The airport and the hawk

Last month I took a trip to Nashville, Tennessee to visit my sister. I was rolling my little green suitcase towards the security gate in Berlin when all of a sudden a woman swooped towards me, like a hawk.

She was wearing an airport security uniform.

“Excuse me,” she said.  (But I don’t think she meant it.)

“Yes?”

“A moment ago, you had a German passport. Then you switched.”

I paused. This was a rather odd accusation. I don’t have a German passport. And I certainly hadn’t taken anyone else’s.

“No, I didn’t,” I answered eventually, trying to avoid her piercing eyes.

She began firing questions at me. They weren’t hard but she phrased them oddly, so sometimes I had to think a moment before answering.

“With whom has your case been this morning?” she asked.

“With me” I said.

“Who packed it?”

“I did.”

“What items have you purchased at this airport?”

“None.”

“What did that man whisper to you?”

She turned to point at LSB. He was watching the scene from afar, looking rather puzzled.

“I’m sorry? I asked.

“Who is that man?”

“My boyfriend,” I replied. “But I don’t remember him whispering anything. Wait, let me ask him.”

I motioned for him to come over. “What did you whisper to me just now?” I asked, forcing LSB into the same position hawk lady had put me in.

“I think I said goodbye?” he said. “But I wasn’t whispering.”

Our confused expressions seemed to satisfy her. “Okay, fine. Off you go,” she said.

I toddled off, taking care that my farewell nod to LSB didn’t appear conspiratorial.

I’m not used to this kind of treatment.  It’s one of the unfair advantages of being non-descript, female and white.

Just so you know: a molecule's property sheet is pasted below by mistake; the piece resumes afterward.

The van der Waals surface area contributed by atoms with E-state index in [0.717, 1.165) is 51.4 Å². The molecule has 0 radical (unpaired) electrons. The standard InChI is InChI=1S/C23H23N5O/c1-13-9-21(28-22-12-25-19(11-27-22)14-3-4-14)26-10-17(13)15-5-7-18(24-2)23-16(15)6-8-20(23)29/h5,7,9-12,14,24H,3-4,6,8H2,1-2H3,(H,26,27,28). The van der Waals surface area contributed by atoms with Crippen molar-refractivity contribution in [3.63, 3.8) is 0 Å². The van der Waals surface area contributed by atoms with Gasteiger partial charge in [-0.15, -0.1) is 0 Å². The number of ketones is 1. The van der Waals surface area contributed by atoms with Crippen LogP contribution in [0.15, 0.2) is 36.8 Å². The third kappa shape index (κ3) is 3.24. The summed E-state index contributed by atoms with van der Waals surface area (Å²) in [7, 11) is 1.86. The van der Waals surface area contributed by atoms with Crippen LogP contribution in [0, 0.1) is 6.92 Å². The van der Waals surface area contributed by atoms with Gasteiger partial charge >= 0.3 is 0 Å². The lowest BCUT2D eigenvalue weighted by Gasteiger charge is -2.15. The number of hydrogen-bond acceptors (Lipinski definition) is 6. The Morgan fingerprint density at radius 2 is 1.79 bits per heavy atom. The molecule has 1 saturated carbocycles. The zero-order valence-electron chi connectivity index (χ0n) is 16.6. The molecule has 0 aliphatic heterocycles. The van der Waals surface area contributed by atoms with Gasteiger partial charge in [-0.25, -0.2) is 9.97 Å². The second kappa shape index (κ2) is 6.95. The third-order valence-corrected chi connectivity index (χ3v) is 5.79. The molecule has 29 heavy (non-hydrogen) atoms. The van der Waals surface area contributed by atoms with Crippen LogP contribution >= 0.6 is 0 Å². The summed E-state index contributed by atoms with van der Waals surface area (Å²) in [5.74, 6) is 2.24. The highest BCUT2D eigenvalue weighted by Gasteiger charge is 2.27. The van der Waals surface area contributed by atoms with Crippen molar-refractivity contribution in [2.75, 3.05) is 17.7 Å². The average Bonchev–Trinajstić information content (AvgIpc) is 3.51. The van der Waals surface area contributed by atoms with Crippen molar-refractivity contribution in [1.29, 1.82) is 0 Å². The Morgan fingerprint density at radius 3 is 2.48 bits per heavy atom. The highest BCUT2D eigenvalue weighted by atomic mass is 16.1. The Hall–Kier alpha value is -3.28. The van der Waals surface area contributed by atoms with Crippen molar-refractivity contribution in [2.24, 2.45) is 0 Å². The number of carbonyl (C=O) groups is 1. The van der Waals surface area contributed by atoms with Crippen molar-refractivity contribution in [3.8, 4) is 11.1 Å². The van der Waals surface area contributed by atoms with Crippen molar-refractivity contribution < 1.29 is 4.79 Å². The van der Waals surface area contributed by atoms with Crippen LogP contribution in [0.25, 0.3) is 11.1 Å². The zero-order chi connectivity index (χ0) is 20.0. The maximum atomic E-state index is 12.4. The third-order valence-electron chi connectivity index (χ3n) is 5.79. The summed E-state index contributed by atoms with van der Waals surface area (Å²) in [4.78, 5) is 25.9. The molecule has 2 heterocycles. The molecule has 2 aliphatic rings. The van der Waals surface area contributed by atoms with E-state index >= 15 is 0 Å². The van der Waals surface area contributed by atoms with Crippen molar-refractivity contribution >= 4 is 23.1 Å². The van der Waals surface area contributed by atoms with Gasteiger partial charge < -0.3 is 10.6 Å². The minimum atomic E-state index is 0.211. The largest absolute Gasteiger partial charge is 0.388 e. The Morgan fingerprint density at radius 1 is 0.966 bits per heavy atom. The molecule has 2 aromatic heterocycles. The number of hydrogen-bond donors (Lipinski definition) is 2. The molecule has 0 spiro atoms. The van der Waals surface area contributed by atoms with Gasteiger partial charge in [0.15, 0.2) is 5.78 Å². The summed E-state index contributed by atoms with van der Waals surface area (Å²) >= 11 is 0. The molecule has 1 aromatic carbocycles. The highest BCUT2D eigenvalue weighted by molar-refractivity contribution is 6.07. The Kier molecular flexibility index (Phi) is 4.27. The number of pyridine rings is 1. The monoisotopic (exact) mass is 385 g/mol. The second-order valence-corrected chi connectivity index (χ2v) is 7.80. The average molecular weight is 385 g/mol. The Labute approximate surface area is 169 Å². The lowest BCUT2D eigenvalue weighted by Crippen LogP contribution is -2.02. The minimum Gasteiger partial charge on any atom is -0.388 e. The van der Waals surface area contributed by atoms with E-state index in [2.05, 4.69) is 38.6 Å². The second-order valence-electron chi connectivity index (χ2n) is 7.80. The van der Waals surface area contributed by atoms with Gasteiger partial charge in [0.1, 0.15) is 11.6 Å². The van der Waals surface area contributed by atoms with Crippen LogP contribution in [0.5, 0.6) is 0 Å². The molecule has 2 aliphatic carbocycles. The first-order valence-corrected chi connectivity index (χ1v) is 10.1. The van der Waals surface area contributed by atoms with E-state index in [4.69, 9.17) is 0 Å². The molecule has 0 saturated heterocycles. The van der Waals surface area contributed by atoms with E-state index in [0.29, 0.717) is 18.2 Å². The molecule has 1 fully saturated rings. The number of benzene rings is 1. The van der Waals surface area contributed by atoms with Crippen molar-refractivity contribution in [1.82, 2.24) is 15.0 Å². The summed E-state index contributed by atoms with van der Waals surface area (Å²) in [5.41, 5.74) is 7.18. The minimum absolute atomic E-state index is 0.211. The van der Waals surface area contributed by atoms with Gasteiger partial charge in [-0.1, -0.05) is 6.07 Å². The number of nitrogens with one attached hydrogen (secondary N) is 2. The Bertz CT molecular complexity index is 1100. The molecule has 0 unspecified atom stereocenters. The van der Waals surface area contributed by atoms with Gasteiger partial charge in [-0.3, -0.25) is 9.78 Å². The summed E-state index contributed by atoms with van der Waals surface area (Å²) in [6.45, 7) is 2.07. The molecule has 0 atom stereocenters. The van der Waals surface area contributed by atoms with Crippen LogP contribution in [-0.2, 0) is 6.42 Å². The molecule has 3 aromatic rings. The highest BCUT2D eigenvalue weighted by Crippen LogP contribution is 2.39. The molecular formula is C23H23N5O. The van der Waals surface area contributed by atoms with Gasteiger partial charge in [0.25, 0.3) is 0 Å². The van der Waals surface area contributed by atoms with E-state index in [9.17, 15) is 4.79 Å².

I imagined the kind of terror I could prompt by browsing the airport shopping area sporting a long beard, turban or burqa.

When I set foot in the United States, a nice customs officer asked me some more questions about myself.

“Do you have food in your bag?”

I knew he only wanted to know if I was bringing  fruit, seeds or meat into his country. But I didn’t want to give him a single reason to send me back to the scary hawk lady in Berlin, so I confessed I was carrying some Puffreiss Schokolade for my sister.

He wasn’t interested in my snacks. But he did want to know how long I intended to stay.

“Only eight days?” he asked. “Do you not want to stay here forever?”

“No,” I said. “No, thank you.”

“Why not?”

I mumbled something about being content in Europe, which seemed to surprise him. But he handed me back my (not German) passport and wished me a pleasant stay.

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When Dublin Meets Berlin

There was a delay on one of the underground lines in Berlin a few weeks ago because a homeless man had fallen asleep on the tracks. Security personnel rushed to the scene and the man was woken up. Bewildered, he growled at the passengers staring at him. He was escorted off the platform but it all took time. There was a short delay before service resumed.

Meanwhile, a public announcement had urged passengers to take alternative routes. I got on another train which would take me close to where I needed to go. Sitting opposite me were two little girls, aged about nine and eleven, who had also been waiting for the first train. We’d barely been on the second for five minutes when it was announced that “Service has now resumed on the U8.”

The smaller of the girls pursed her lips and shook her head, disgusted. “What an absolute joke,” she said. “Why didn’t they announce that it would only take five minutes to clear the line?” The other rolled her eyes and sighed. “This kind of thing is always occurring. It’s a farce.”

My jaw dropped. I couldn’t believe what I was hearing. First of all, the transport system in Berlin is the single best I have ever encountered. And second, here were two tiny German girls complaining about bad service in language so adult and earnest that it was comical.

This, I thought is the difference between the Germans and the Irish.

I imagined a similar situation in Ireland, where a conversation might have gone like this: “Jaysus, the poor fella. Did you get a look at him? Lucky somebody saw him and he wasn’t driven over … Jaysus! Sure we’ll be fashionably late. It’ll be grand sure. We’ve a story to tell.”